I am a Postdoctoral Fellow in Dr Audrey Dussutour's lab at the Research Center on Animal Cognition, Toulouse (France). My project is supported by the French National Research Agency (ANR). I am studying slime molds, their cognitive abilities and their behavior when parasited.
My previous research investigates the effect of gastrointestinal parasite on host behavior. In the Ezenwa lab (University of Georgia, USA), I studied the effect of helminths on cotton rats' behaviors. Before that I had studied how gastrointestinal parasites affected food choices in domestic horses and collaborated with parasitologists and chemists to identify potential bioactive compounds.
My PhD research addressed how social animals reach consensual decision on where and when to go. In particular, I studied how individual and social characteristics influence the dynamic of collective movements. Through the meticulous observation of groups of horses, my PhD research provided evidences in favour of a certain universality of rules underlying decision-making processes in animal societies.
Parasitism, nutrition and cognition
What can slime molds do ?
Parasitism and personality
Causality in the parasite - host behavior relationship
Differences in activity, boldness or exploration have been shown to influence space use and the chance of discovering new resources while increasing the risk of acquiring new parasites. However past studies have have used naturally infected individuals prior to behavioural assay, making interpretation of causality challenging. This project aims to study the causal relationship between parasite risk and host personality using an experimental modification of individuals' parasite load.
Parasitism and food choices
Self-medication in horses ?
I had the opportunity to witness interesting feeding behaviors in horses I was studying for my PhD. I noticed that individuals that were not treated with anthelmintic drugs ate much more often on trees. Interestingly these trees were already known for their anthelmintic and antalgic properties (e.g. Salix sp.). Using a bottom-up approach, I collected fecal and plant samples, and recorded food choices and discomfort behaviors in 20 domestic horses.
Influence of social and individual characteristics on group decision-making
Living in groups is challenging on many levels for animals and one of this challenge is the maintenance of group cohesion. How animals that do not share the same motives or needs, decide collectively where and when to go, to rest or to eat? During my PhD, I studied the mechanisms underlying collective decision during group movements in domestic horses, and notably the influence of interindividual differences and social relationships on those mechanisms.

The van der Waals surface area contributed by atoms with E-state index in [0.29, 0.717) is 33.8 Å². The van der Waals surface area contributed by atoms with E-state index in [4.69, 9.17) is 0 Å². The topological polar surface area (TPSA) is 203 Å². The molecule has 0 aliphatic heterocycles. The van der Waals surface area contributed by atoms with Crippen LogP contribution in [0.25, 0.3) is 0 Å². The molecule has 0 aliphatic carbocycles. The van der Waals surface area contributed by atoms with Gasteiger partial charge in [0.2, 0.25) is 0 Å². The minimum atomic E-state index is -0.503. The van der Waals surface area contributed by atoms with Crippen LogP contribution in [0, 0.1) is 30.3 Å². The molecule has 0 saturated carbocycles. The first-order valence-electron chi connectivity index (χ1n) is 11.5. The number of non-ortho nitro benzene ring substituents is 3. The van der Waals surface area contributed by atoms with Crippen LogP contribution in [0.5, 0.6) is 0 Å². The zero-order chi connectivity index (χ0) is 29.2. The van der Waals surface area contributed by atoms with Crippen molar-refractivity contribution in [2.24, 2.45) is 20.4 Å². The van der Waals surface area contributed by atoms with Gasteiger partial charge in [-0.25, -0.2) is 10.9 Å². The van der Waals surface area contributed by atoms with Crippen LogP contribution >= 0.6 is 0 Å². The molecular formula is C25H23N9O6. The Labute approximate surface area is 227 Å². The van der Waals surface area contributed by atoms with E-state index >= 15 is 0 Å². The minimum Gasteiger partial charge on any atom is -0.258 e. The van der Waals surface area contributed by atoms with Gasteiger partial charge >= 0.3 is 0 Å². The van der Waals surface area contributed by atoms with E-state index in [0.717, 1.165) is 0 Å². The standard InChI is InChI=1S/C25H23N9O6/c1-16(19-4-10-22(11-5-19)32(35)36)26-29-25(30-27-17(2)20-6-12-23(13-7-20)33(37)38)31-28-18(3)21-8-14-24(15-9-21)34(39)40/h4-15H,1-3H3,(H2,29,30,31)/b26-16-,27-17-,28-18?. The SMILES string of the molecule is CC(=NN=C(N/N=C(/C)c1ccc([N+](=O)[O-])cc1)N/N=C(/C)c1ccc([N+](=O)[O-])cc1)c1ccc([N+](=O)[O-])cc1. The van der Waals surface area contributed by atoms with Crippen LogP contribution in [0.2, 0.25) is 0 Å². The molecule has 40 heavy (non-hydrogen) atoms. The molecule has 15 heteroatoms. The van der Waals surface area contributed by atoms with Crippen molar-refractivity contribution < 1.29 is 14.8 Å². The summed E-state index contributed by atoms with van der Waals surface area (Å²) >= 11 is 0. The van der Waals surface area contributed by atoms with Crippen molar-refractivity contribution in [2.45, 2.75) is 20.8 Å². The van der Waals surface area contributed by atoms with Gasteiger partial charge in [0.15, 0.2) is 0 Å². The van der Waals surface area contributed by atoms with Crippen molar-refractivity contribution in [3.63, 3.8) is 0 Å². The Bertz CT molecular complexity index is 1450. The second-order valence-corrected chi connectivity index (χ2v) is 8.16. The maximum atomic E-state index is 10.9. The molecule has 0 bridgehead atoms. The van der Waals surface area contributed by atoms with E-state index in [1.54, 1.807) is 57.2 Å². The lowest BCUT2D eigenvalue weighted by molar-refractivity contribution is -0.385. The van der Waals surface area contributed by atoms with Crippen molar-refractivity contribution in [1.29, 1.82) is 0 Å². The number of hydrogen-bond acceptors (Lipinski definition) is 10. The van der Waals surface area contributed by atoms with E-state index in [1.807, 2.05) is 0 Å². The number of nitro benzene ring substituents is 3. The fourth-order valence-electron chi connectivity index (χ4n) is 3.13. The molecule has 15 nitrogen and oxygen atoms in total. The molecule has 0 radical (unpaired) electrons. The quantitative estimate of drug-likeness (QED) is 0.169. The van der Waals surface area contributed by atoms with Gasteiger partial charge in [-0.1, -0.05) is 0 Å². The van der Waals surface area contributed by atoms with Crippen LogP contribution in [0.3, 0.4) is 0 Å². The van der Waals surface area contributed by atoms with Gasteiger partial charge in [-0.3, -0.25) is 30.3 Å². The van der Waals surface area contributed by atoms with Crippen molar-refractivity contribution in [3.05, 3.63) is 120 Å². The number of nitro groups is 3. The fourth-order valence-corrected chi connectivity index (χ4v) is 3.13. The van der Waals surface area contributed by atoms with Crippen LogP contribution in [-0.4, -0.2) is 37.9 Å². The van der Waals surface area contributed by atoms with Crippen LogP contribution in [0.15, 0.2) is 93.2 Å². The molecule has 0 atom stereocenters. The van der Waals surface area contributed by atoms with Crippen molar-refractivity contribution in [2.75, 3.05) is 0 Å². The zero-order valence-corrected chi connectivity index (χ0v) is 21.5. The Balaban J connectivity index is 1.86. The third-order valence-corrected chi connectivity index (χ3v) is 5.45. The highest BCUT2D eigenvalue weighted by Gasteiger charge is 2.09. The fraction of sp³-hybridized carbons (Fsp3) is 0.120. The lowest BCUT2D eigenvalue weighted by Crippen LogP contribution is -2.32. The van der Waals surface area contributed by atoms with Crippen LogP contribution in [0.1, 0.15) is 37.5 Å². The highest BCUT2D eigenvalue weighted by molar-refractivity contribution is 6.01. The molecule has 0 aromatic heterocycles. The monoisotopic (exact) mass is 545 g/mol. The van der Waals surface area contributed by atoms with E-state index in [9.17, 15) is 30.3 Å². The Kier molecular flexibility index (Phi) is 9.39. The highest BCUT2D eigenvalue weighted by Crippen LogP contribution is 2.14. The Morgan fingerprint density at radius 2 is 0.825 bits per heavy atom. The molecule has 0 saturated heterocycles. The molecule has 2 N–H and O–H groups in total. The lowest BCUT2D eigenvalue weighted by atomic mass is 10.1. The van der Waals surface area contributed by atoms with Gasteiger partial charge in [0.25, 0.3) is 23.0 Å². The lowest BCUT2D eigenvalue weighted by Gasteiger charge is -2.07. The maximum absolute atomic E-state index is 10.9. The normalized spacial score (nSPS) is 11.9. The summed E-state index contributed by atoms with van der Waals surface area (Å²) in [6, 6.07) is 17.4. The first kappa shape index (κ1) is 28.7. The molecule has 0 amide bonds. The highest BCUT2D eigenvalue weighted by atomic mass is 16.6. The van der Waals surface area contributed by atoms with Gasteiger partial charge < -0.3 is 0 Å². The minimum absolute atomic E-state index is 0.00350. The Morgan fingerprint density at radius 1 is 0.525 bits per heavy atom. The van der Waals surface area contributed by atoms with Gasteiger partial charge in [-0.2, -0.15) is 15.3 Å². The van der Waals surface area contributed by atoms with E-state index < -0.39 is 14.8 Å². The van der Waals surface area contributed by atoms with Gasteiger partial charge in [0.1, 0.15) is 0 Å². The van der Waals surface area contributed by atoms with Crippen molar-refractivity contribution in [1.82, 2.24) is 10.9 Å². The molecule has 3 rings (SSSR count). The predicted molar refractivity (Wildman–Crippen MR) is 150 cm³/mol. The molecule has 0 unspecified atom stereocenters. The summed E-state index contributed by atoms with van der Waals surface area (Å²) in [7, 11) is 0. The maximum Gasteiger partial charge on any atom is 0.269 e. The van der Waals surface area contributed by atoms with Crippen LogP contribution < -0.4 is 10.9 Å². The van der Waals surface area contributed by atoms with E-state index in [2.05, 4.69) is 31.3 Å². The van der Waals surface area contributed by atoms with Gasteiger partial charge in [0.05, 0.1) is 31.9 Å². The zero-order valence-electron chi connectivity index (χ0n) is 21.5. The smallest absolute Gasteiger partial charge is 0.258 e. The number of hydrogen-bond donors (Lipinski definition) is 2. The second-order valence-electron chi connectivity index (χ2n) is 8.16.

7 - Boussard A., Fessel A., Oettmeier C., Briard L., Döbereiner HG & Dussutour A. Adaptative Behavior and learning in slime moulds: the role of oscillations. Phil Trans R Soc
6 - Briard L., Deneubourg JL. & Petit O. Group behaviours and individual spatial sorting before departure predict the dynamic of collective movements in horses. Animal Behaviour
5 - Briard L. & Ezenwa VO. Parasitism and host social behaviour : a meta-analysis of insights derived from social network analysis. Animal Behaviour
4 - Briard L., Gourjade C., Bousquet C. & Dussutour A. 2020. Stress signaling in slime moulds and its perception by conspecifics. Phil Trans R Soc.
3 - Briard L., Deneubourg JL. & Petit O. 2017. How stallions influence the dynamic of collective movements in two groups of domestic horses, from departure to arrival. Behavioural Processes
1 - Sueur, C., Briard, L. & Petit, O. Individual analyses of Lévy Walk in semi-free ranging Tonkean macaques (Macaca tonkeana). PLoSONE 6, e26788. doi:10.1371/journal.pone.0026788
L. Briard, J. Brunet, E. Candolfi, O. Petit. Parasitisme et réseau social : lien entre la charge parasitaire et le statut social du cheval vivant en troupeau, 17 mars 2016, Paris, Institut Français du Cheval et de l’Equitation. Paris : édité par l’IFCE, 2016
- Coverage by the press: TheHorse.com
L. Briard, O. Petit. Resocialisation d’un étalon au sein d’un groupe de juments : reconstitution de la structure naturelle du cheval : acte de la 40ème Journée de la recherche équine, 18 mars 2014, Paris, Institut Français du Cheval et de l’Equitation. Paris : édité par l’IFCE, 2014.
3F: Friends, Forage and Freedom
Studying a domestic species made me more aware of the condition of domestic animals both at home and in farms. I gradually discovered that, although my research was mainly fundamental, my results could help increasing general knowledge about domestic animals and their fundamental needs!
I have helped reintegrating stallions in social groups that have had lived in isolation for most of their life.
I also wrote press articles and participate to public conferences to disseminate the latest information on animal behaviour to a broader audience.
The 4th R
Replace, Reduce, Refine... and Rehome !
I have been volunteering for 7 years for a french organization specialized in the rehoming of lab animals, named le G.R.A.A.L. The principle is to offer research institutes an alternative to the euthanisation of healthy lab animals. Since 2005 this association has rehomed thousands of animals such as rodents, fish, horses, dogs, cats, rabbits, pigs, lambs, primates. For more information:
2006 - 2015
Decision-Making processes during collective movements in domestic horses (Equus ferus caballus). PDF here
Supervised by Dr. Odile PETIT (University of Strasbourg, France) and Pr. Jean-Louis DENEUBOURG (Free University of Brussels, Belgium)
Master thesis "Social network influences decision-making in a group of semi-free ranging white-faced capuchins"
supervised by Dr. Odile Petit
University of Strasbourg
3rd year at the University of Warwick (UK)